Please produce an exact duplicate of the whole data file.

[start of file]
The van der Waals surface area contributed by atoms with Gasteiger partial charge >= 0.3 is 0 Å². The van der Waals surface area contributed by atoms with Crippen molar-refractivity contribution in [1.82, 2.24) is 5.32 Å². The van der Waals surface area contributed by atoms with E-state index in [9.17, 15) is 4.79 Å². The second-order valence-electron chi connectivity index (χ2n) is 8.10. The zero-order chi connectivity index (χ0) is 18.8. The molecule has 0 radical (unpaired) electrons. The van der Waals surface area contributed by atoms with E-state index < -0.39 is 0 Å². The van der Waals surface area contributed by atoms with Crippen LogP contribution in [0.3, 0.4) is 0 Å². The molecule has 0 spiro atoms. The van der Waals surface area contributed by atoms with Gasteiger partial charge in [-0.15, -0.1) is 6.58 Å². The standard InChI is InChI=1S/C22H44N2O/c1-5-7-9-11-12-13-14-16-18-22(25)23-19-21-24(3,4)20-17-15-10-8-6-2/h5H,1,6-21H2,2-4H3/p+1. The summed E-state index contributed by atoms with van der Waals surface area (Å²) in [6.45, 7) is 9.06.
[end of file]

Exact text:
The van der Waals surface area contributed by atoms with Gasteiger partial charge >= 0.3 is 0 Å². The van der Waals surface area contributed by atoms with Crippen molar-refractivity contribution in [1.82, 2.24) is 5.32 Å². The van der Waals surface area contributed by atoms with E-state index in [9.17, 15) is 4.79 Å². The second-order valence-electron chi connectivity index (χ2n) is 8.10. The zero-order chi connectivity index (χ0) is 18.8. The molecule has 0 radical (unpaired) electrons. The van der Waals surface area contributed by atoms with E-state index < -0.39 is 0 Å². The van der Waals surface area contributed by atoms with Crippen LogP contribution in [0.3, 0.4) is 0 Å². The molecule has 0 spiro atoms. The van der Waals surface area contributed by atoms with Gasteiger partial charge in [-0.15, -0.1) is 6.58 Å². The standard InChI is InChI=1S/C22H44N2O/c1-5-7-9-11-12-13-14-16-18-22(25)23-19-21-24(3,4)20-17-15-10-8-6-2/h5H,1,6-21H2,2-4H3/p+1. The summed E-state index contributed by atoms with van der Waals surface area (Å²) in [6.45, 7) is 9.06.